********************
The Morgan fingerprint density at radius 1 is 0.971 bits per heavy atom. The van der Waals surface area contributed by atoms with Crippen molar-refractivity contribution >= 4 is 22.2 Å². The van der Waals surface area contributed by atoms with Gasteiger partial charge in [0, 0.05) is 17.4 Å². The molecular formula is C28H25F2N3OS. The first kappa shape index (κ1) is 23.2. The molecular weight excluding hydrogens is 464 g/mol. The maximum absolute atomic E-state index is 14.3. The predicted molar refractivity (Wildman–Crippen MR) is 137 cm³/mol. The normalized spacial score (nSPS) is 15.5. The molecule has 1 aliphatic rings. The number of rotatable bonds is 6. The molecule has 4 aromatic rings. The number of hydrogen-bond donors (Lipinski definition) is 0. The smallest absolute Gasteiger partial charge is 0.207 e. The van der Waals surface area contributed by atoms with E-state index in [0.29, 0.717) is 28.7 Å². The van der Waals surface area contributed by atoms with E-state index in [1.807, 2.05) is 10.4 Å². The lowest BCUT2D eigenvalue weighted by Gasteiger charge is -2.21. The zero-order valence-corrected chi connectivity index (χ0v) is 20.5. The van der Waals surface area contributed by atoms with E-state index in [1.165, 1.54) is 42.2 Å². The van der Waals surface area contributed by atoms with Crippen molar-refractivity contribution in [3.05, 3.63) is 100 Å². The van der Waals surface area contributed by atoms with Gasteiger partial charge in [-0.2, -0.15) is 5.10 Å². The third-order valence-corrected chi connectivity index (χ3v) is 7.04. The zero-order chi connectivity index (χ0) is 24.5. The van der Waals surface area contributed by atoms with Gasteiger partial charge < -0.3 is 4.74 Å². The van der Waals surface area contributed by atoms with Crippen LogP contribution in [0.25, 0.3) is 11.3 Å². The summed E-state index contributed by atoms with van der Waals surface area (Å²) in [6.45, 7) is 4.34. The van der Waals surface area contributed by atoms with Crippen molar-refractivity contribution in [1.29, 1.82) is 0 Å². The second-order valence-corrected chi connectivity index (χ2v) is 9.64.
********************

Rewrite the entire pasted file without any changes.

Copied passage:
The Morgan fingerprint density at radius 1 is 0.971 bits per heavy atom. The van der Waals surface area contributed by atoms with Crippen molar-refractivity contribution >= 4 is 22.2 Å². The van der Waals surface area contributed by atoms with Gasteiger partial charge in [0, 0.05) is 17.4 Å². The molecular formula is C28H25F2N3OS. The first kappa shape index (κ1) is 23.2. The molecular weight excluding hydrogens is 464 g/mol. The maximum absolute atomic E-state index is 14.3. The predicted molar refractivity (Wildman–Crippen MR) is 137 cm³/mol. The normalized spacial score (nSPS) is 15.5. The molecule has 1 aliphatic rings. The number of rotatable bonds is 6. The molecule has 4 aromatic rings. The number of hydrogen-bond donors (Lipinski definition) is 0. The smallest absolute Gasteiger partial charge is 0.207 e. The van der Waals surface area contributed by atoms with E-state index in [0.29, 0.717) is 28.7 Å². The van der Waals surface area contributed by atoms with E-state index in [1.807, 2.05) is 10.4 Å². The lowest BCUT2D eigenvalue weighted by Gasteiger charge is -2.21. The zero-order valence-corrected chi connectivity index (χ0v) is 20.5. The van der Waals surface area contributed by atoms with E-state index in [1.165, 1.54) is 42.2 Å². The van der Waals surface area contributed by atoms with Crippen molar-refractivity contribution in [3.05, 3.63) is 100 Å². The van der Waals surface area contributed by atoms with Gasteiger partial charge in [-0.2, -0.15) is 5.10 Å². The third-order valence-corrected chi connectivity index (χ3v) is 7.04. The zero-order chi connectivity index (χ0) is 24.5. The van der Waals surface area contributed by atoms with Gasteiger partial charge < -0.3 is 4.74 Å². The van der Waals surface area contributed by atoms with Crippen LogP contribution in [0.25, 0.3) is 11.3 Å². The summed E-state index contributed by atoms with van der Waals surface area (Å²) in [6.45, 7) is 4.34. The van der Waals surface area contributed by atoms with Crippen molar-refractivity contribution in [1.29, 1.82) is 0 Å². The second-order valence-corrected chi connectivity index (χ2v) is 9.64.